Because he turned his ear to me…”
How do you suppose that verse ends?
If you’d made me guess ten years ago, I’d have said, “Because he turned his ear to me, I’d better not screw this up,” or “Because he turned his ear to me, I’d better pay him back.”
But the Psalmist’s lyrics record the surprising truth. “Because he turned his ear to me, I will call on him as long as I live,” (Psalm 116:2).
I had been worried God’s time for me was limited, and I was wasting my allotment with my neediness. I was afraid I’d receive notification about how I’d be charged for calling on him, something akin to “Messaging and data rates may apply.”
But God is not constrained by time. He’s reliable. Because he bends down to listen, like a father stoops to hear the whispers of his child, we have the privilege of calling on him as long as we have breath.
When I first read it, it shocked me. But as I read my Bible, I see that God has often used shock and surprise to cement his truth into people’s hearts. Once it was locked in, his people gratefully passed it along.
When Jesus told the story of the man who was beaten on the Jericho road, none of Jesus’ original listeners were surprised that three religious people passed by and ignored the dying man. After all, those busy folks had religious obligations to keep.
But the surprise that sent his listeners reeling in shock was that the man who knelt in the bloodied dirt on the side of the road, who bandaged wounds and hefted a grown man into a saddle, who transported him to shelter and paid for his expenses—that man was a person the original listeners hated. He had bad blood. He was from the wrong part of town, and he didn’t worship at the right place.
Jesus surprised them with the story, but perhaps it was the shock of his command, “Go and do likewise,” that seared it into the Apostle Peter’s heart. Years later, Peter told the story to Luke, who transcribed it in a letter we call the Gospel of Luke (See Luke 10:25-37).
Holy surprise begs to be shared.
A month ago, I drove by Oliver’s huge old house. The upstairs windows were boarded. The screen door was closed, and an excavator was parked on the city street. I felt sad. Not because I wanted anyone to live there, but because it housed a memory.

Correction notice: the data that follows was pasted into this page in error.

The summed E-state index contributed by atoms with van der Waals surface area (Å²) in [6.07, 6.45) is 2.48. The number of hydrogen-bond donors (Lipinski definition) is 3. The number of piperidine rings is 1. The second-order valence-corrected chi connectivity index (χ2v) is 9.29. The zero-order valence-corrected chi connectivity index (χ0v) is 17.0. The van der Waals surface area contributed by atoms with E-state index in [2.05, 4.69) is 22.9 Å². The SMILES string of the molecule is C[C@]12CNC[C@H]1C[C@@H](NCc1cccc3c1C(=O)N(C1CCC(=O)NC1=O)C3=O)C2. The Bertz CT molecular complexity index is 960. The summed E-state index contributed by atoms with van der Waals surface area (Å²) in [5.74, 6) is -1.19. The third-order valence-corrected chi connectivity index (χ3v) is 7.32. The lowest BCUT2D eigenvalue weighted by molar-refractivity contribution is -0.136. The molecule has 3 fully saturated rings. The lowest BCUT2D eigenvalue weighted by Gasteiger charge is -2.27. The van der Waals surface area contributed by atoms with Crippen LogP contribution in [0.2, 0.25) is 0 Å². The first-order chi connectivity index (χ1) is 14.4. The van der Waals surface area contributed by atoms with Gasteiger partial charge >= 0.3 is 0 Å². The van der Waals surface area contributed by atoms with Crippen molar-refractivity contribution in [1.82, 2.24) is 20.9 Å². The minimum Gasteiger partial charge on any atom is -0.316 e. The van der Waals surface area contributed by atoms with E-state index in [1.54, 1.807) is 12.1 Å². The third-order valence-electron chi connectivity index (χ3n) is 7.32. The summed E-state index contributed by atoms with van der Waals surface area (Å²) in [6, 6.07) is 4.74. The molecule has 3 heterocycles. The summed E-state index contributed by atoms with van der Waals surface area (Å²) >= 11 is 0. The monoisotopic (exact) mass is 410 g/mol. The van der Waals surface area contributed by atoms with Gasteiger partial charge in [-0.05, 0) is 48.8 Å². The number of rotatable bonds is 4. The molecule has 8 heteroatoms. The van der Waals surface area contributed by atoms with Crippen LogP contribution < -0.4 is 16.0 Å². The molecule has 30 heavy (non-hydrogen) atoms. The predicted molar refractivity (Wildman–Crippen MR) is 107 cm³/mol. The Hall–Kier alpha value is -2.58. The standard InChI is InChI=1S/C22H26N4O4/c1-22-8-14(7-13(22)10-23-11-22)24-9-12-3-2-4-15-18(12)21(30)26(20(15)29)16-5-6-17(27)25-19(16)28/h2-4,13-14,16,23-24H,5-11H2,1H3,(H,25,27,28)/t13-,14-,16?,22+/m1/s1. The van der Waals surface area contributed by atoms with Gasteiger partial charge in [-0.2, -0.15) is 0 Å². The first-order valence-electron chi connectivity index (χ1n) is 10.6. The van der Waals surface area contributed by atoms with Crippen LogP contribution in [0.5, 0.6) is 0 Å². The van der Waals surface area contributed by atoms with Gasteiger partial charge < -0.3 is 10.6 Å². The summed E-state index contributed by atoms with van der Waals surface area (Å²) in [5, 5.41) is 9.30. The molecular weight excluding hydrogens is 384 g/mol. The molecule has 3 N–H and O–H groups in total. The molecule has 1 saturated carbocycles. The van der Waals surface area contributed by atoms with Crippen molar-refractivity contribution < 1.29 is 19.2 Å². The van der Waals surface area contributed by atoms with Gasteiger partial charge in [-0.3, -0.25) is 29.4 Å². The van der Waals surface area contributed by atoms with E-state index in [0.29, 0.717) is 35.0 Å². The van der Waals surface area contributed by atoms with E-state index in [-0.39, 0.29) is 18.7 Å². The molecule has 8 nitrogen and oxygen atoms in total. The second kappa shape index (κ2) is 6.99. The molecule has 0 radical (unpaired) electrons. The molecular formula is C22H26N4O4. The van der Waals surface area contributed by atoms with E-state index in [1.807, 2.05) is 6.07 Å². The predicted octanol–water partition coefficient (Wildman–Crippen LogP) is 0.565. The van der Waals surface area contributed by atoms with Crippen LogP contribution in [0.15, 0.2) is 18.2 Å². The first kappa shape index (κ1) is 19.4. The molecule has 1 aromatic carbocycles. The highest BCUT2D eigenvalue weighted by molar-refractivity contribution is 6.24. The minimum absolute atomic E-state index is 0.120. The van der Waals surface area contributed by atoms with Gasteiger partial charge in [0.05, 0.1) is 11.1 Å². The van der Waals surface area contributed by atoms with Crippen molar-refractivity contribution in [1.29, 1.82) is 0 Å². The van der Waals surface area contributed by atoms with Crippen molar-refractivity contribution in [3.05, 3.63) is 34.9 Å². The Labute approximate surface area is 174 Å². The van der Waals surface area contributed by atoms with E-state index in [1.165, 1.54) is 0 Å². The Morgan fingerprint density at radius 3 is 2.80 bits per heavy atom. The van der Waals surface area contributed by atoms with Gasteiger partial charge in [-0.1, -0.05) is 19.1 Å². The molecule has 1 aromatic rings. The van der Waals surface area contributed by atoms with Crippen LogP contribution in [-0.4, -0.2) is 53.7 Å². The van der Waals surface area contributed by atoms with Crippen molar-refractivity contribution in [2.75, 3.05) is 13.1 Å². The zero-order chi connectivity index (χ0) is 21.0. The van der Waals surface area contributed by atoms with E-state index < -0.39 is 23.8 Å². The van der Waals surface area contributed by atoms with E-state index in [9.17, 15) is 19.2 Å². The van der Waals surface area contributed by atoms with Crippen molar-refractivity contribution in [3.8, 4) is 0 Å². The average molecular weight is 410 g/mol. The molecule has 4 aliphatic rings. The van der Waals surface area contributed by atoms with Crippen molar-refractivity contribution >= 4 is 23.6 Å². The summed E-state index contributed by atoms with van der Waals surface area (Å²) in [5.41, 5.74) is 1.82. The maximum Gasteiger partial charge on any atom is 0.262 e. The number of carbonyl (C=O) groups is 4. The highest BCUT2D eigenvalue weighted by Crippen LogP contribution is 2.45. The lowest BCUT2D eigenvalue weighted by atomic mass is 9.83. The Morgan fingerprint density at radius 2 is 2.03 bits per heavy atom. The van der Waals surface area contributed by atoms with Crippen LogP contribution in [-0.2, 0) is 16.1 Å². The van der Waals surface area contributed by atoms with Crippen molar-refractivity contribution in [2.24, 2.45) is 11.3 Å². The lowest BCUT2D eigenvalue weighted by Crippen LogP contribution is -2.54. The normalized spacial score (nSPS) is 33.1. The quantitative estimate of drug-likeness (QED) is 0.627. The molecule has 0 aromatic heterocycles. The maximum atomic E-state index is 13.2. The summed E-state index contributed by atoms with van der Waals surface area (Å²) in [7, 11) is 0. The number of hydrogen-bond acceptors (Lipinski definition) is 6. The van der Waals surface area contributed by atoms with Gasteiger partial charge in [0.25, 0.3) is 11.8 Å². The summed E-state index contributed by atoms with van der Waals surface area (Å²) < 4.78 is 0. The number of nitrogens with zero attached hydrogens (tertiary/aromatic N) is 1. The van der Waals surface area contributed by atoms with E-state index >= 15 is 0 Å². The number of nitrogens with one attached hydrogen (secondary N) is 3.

Holy surprise leaves a mental mark so that even after the occasion has passed, the house is razed, and your Bible has closed, you still remember.
This year has been a little like that old house—scary and patched together with remnants from a dumpster. We’ve been afraid of what might come out of the door. But it has also housed moments of holy surprise.
Because our schedule has slowed dramatically, I’ve been writing down those surprises in the form of a quick thank you note to God. No fancy sentences or metaphors. Just a few words at a time in the evenings.
- “Thank you for all the time the boys have had to go fishing. I love walleye!”
- “Lord, thanks for the seven-minute, screen-free conversation with my teenage son.”
- “Thank you that his car was drivable after he hit the deer.”
- “Thank you for the athletic trainer who fixed the dislocated shoulder, so we didn’t have to visit the ER.”
To me, these are holy surprises. They are events and results I didn’t expect, but I’m exceedingly grateful for each one. Writing them down helps me remember God’s faithfulness even in a ramshackle house, banged-up car, and the strange uncertainty of 2020. Perhaps someday I’ll stop feeling surprised by his goodness, but I hope not.
What are the holy surprises you’ve witnessed this year that you won’t soon forget? Have you written them down or shared them with someone?
If not, I hope you will. It will bring glory to God, reassurance to you, and hope to the person who hears about your holy and surprising God.